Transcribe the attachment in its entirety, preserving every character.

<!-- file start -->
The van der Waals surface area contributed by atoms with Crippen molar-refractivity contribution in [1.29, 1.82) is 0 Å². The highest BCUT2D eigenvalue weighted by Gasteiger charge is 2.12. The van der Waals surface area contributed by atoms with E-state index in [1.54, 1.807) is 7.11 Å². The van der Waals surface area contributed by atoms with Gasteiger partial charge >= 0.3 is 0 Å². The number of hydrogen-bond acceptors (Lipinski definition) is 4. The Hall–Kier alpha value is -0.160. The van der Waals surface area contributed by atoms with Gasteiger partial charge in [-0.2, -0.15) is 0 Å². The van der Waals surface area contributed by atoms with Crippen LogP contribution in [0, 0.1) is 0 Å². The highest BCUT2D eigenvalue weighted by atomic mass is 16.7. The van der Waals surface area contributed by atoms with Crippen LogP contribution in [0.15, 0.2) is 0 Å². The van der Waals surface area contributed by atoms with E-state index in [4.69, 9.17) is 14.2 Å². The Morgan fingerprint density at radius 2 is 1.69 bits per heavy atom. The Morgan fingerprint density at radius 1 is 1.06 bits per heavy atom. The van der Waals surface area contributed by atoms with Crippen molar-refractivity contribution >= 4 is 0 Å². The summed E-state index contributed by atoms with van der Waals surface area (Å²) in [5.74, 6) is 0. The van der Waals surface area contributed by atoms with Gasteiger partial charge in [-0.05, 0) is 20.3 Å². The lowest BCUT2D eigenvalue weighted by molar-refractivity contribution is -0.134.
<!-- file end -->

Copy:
The van der Waals surface area contributed by atoms with Crippen molar-refractivity contribution in [1.29, 1.82) is 0 Å². The highest BCUT2D eigenvalue weighted by Gasteiger charge is 2.12. The van der Waals surface area contributed by atoms with E-state index in [1.54, 1.807) is 7.11 Å². The van der Waals surface area contributed by atoms with Gasteiger partial charge >= 0.3 is 0 Å². The number of hydrogen-bond acceptors (Lipinski definition) is 4. The Hall–Kier alpha value is -0.160. The van der Waals surface area contributed by atoms with Gasteiger partial charge in [-0.2, -0.15) is 0 Å². The van der Waals surface area contributed by atoms with Crippen LogP contribution in [0, 0.1) is 0 Å². The highest BCUT2D eigenvalue weighted by atomic mass is 16.7. The van der Waals surface area contributed by atoms with Crippen LogP contribution in [0.15, 0.2) is 0 Å². The van der Waals surface area contributed by atoms with E-state index in [4.69, 9.17) is 14.2 Å². The Morgan fingerprint density at radius 2 is 1.69 bits per heavy atom. The Morgan fingerprint density at radius 1 is 1.06 bits per heavy atom. The van der Waals surface area contributed by atoms with Crippen molar-refractivity contribution >= 4 is 0 Å². The summed E-state index contributed by atoms with van der Waals surface area (Å²) in [5.74, 6) is 0. The van der Waals surface area contributed by atoms with Gasteiger partial charge in [-0.05, 0) is 20.3 Å². The lowest BCUT2D eigenvalue weighted by molar-refractivity contribution is -0.134.